There are some other strategies now under investigation that might prove themselves to be effective in the future for the treatment of FBD. The first one is undoubtedly dietary changes, like reduced intake of caffeine and salt , that according to a few small-scale studies might have positive effects on the breast. The integration of vitamins might also have a positive outcome, but to date there is no organic approach in this regard. The dietary changes could be integrated to a therapy based on oral contraceptives and hormone replacement , even though it is still not clear whether this methodology improves or worsens benign breast conditions.
Another strategy now under investigation is iodine supplementation. It has been observed that iodine has a series of positive effects in women with fibrocystic breast changes, like a decrease in the number of breast cysts, fibrous tissue plaques and pain  , especially if administered as molecular form (I2) . According to some studies performed in vitro, iodine appears to inhibit cancer progression in its early stages, through a iodine-based modulation of estrogen, and to decrease breast pain, tenderness and nodularity, but the efficacy of this approach and the effects with large doses in vivo  is still not clear.
There is no adverse side effect usually associated with FBD, and the only possible serious complication to remember is the difficulty to detect cancerous formations in women with numerous and pronounced fibrocystic breast changes. In any case, as previously mentioned, the formation of these fibrocystic changes subsides after menopause, as the hormone levels and their fluctuations decrease and stabilize.
The breast tissues continuously undergo changes due to the influence of hormones produced by ovaries. Sometime these changes appear much more pronounced and this result in the swelling of breast and the appearance of tender or painful lumps. The symptoms begin to emerge just before or during the period of a woman, and are characterized by the appearance of the already mentioned lumps caused by cysts (fluid-filled sacs) and the swelling of lobules (the milk-producing glands of the breast). Furthermore, it is also possible to notice the appearance of a lumpy thickening in the breast as consequence of a pronounced growth of fibrous tissues.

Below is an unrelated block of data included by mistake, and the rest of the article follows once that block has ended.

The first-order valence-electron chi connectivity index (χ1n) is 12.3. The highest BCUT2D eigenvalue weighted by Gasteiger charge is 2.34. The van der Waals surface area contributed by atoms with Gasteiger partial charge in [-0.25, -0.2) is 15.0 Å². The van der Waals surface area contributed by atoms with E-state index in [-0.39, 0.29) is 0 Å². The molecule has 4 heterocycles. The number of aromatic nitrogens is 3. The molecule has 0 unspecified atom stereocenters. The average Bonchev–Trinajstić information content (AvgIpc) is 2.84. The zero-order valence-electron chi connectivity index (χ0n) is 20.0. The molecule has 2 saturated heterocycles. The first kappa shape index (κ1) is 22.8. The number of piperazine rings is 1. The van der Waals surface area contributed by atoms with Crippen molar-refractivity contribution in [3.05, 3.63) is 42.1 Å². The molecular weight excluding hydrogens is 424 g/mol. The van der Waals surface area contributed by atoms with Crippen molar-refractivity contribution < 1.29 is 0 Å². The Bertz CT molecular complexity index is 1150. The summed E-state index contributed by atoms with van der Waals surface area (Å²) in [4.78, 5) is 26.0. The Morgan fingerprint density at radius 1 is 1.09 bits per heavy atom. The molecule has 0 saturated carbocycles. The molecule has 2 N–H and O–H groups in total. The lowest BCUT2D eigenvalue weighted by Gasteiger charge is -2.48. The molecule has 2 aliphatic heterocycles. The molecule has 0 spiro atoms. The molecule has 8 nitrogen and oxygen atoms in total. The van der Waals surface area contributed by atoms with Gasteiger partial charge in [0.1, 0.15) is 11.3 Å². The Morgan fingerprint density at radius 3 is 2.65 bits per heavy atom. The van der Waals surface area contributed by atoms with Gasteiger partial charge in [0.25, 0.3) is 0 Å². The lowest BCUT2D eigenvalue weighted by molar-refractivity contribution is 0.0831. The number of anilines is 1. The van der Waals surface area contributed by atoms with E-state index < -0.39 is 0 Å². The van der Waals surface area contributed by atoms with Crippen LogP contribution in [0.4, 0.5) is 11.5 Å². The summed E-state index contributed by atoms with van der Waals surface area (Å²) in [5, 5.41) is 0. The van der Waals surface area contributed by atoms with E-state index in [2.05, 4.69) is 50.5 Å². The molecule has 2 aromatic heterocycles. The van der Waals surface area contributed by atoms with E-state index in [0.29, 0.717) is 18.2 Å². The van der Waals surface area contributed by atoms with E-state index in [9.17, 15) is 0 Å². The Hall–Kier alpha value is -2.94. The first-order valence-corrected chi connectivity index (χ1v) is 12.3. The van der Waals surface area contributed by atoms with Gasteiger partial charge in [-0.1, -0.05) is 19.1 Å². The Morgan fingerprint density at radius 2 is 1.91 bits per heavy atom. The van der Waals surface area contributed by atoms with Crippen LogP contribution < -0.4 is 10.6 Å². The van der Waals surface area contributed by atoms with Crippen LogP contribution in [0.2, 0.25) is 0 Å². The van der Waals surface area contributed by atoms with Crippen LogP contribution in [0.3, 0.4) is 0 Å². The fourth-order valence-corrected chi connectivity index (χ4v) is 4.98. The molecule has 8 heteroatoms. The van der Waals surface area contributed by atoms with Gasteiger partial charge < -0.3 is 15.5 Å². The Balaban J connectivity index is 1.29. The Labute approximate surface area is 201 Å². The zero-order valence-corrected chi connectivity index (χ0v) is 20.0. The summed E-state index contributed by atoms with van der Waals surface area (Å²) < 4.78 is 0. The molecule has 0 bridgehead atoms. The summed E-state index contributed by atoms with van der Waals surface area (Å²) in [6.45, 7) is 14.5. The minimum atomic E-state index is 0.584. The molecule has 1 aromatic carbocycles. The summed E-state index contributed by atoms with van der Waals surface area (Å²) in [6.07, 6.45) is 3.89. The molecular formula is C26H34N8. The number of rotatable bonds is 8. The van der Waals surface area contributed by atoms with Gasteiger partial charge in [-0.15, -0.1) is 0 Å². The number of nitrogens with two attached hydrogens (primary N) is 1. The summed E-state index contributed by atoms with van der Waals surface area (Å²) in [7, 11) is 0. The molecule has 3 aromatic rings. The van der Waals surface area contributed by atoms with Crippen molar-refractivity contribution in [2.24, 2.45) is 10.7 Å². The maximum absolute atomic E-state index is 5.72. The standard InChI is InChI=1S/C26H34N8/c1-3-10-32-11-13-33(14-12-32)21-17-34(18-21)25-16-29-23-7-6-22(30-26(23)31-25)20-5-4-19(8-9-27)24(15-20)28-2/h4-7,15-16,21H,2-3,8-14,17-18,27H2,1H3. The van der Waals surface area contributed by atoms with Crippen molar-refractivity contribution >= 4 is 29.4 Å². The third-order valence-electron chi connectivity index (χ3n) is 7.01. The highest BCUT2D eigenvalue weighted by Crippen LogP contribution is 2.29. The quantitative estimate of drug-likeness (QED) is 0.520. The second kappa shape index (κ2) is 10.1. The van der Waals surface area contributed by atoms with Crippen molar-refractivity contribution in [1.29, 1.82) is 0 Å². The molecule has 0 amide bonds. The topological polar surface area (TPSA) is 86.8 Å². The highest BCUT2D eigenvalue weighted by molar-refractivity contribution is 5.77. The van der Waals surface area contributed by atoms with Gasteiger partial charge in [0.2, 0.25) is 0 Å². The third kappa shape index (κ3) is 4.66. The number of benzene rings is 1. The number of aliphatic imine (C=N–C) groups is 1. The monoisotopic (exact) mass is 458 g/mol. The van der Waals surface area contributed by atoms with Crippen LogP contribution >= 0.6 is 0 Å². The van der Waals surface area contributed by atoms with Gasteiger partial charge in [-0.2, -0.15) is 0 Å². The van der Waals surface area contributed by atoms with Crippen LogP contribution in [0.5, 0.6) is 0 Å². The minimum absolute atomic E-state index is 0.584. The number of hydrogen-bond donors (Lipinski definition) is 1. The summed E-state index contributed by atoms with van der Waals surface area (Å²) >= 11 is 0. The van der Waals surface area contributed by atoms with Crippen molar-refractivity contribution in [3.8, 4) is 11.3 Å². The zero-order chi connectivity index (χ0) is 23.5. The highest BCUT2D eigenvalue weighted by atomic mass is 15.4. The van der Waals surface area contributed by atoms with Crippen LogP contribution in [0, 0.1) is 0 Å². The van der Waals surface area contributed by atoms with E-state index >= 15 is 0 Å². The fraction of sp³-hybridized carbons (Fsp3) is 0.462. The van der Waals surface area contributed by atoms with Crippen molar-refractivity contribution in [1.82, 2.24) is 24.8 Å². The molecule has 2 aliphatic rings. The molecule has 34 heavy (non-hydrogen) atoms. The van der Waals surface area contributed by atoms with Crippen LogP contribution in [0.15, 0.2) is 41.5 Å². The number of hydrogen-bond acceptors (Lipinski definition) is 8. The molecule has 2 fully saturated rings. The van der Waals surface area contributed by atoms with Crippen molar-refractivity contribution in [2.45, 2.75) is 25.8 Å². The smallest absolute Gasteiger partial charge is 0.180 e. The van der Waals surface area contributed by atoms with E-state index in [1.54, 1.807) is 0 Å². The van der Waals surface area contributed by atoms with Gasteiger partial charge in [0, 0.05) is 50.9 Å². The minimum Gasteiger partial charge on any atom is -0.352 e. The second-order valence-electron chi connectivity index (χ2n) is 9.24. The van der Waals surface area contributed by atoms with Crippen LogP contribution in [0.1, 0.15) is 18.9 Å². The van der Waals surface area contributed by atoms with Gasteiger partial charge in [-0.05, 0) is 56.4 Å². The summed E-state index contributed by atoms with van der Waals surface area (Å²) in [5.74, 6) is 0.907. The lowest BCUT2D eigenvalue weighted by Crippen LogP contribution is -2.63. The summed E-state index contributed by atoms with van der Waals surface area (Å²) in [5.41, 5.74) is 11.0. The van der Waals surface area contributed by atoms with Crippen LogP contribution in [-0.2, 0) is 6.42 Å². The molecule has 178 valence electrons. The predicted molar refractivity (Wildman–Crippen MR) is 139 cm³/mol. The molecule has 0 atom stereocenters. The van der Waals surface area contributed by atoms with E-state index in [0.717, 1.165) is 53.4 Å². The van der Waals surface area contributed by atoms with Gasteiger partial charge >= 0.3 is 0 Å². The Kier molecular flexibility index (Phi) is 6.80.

The estimated figures for the prevalence of FBD vary largely according to the source, ranging from a minimum rate of 30% to a maximum one of 60% . However, the condition appears extremely common among women between 30 to 50 years of age .
The typical lumps of FBD frequently appear in conjunction with proliferative and non-proliferative lesions of breast tissues, suggesting some type of connection between the emergence of FBD signs and the risk of developing breast cancer. Unfortunately, it is not clear whether the lesions have to be seen as early precursors of a forthcoming cancerous condition or rather a mere indication of an increased cancer risk, but many experts tend to back the former theory .
The exact pathophysiological mechanism of FBD is not yet fully understood. However, since the condition is strictly related to the menstrual cycle and subsides after menopause, experts believe that it must be somehow connected with hormone levels. It is known that fibrocystic breast change is a cumulative process partly caused by the normal hormonal variations taking place in the body of a woman during the monthly cycle, which in turn is characterized by pronounced changes in the levels of important hormones such as estrogen, progesterone, and prolactin. In the breast tissues, these hormones have the important role of directly or indirectly influencing the activation and regulation of cell growth and proliferation. After many years, the fluctuations of hormone levels might cause the production and accumulation of many small cysts and areas of dense fibrotic tissues, which start becoming particularly numerous after 30 years of age, when cysts get larger and provoke increasingly higher levels of pain.